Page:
Brief postnatal blindness triggers long-lasting reorganization in the brain

A brief period of postnatal visual deprivation, when early in life, drives a rewiring of the brain areas involved in visual processing, even if the visual restoration is completed well before the baby reaches one year of age.

A brief period of postnatal visual deprivation, when early in life, drives a rewiring of the brain areas involved in visual processing, even if the visual restoration is completed well before the baby reaches one year of age.

Credit: Thinkstock.

In 5 seconds

Temporary visual deprivation shortly after birth induces permanent auditory responses in the visual area of the brain.

A brief period of postnatal visual deprivation, when early in life, drives a rewiring of the brain areas involved in visual processing, even if the visual restoration is completed well before the baby reaches one year of age, researchers at the University of Trento, McMaster University, and the University of Montreal revealed today in Current Biology.

Scientists have long known that the functional neural architecture for perception and cognition strongly depends upon plasticity: in other words, our brain has the capacity to change and adapt as a result of experience. As a number of neuroimaging studies show, the early onset of permanent blindness alters the response of the neurons of the visual cortex and causes a cortical compensatory re-organization in the occipital lobe. This lobe, where visual functions are typically located, becomes active during the processing of auditory stimuli. The recruitment of visual areas for auditory tasks is sometimes thought to underlie the better performance in processing inputs from other senses observed in congenitally blind people.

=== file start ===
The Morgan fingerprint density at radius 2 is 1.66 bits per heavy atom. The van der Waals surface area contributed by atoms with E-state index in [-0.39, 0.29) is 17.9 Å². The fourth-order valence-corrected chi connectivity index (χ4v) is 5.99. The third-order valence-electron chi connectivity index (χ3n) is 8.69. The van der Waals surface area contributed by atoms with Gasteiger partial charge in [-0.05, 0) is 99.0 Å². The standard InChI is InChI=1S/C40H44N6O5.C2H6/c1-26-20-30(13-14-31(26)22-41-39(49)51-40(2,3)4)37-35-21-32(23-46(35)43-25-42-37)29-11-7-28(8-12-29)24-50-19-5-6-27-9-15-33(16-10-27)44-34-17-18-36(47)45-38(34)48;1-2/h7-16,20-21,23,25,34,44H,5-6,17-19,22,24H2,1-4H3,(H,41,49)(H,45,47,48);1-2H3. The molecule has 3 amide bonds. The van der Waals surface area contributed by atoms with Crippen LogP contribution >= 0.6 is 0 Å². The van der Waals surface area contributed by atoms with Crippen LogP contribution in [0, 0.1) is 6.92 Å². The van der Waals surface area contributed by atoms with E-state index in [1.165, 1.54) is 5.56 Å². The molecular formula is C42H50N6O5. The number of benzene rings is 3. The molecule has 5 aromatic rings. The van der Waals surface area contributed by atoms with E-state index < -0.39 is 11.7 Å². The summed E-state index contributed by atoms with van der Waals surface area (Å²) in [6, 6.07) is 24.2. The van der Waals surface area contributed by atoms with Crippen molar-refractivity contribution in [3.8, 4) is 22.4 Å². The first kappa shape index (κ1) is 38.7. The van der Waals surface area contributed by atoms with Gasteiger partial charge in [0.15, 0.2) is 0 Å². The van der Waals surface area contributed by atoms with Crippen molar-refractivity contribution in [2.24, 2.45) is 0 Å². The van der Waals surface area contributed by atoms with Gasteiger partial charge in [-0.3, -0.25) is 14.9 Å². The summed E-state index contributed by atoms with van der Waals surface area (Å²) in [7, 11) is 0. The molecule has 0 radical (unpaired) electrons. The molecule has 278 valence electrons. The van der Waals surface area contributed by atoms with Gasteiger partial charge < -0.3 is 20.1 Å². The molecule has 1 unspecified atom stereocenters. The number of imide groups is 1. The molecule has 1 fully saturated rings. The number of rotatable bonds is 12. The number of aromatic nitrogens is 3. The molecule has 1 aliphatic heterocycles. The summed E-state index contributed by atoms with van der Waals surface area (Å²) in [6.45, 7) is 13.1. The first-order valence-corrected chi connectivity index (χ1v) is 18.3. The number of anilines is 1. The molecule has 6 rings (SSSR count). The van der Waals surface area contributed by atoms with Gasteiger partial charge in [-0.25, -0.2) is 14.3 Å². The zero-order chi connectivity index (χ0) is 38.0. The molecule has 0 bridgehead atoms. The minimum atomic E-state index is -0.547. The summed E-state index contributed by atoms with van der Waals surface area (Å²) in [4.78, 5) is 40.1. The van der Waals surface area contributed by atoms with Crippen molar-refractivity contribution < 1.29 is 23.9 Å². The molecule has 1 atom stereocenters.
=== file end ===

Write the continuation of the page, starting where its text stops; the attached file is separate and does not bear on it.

What was not clear yet was whether a short and transient period of postnatal visual deprivation is sufficient to trigger crossmodal reorganization that persists after years of visual experience. In order to answer that question, the researchers characterized the brain responses to auditory stimuli in 11 adults who had been treated for congenital cataracts in both eyes. These adults had been deprived of all patterned vision from birth until the cataracts were removed surgically and the eyes fitted with appropriate contact lenses that restored nearly normal visual input. The age at treatment varied from 9 days to just under 8 months of age. The control group consisted of 11 visually normal adults.

“The cataract-recovery participants had been blind for less than 8 months, but their blindness occurred at birth, during the most sensitive period for brain development. They showed enhanced auditory-driven activity in focal visual regions”, explained study leader Olivier Collignon, who undertook the work at University of Trento and the University of Montreal. “Thus, a short and transient period of visual deprivation early in life leads to enduring large-scale crossmodal reorganization of the brain circuitry typically dedicated to vision. This compellingly highlights the role early postnatal experience plays in shaping the functional architecture of the brain”.

Crossmodal plasticity in the case of blindness is a vital brain mechanism for compensating for visual deprivation, but the mechanism can have also negative effects on visual restoration, because it might interfere, to a certain extend, with the optimal resettlement of the regained sensory inputs.  “Crossmodal plasticity may therefore be considered as a two-edged sword”, Collignon added. The existence of auditory responses in the occipital cortex of cataract-recovery patients, as observed in the study, therefore poses crucial questions regarding how these non-visual inputs coexist or even interfere with visual functions. Olivier Collignon and his collaborators are now investigating further how this crossmodal reorganization might contribute to the impaired visual abilities observed in cataract-reversal patients.  Resolving this crucial question may impact on how visual training programs are developed for visual restoration.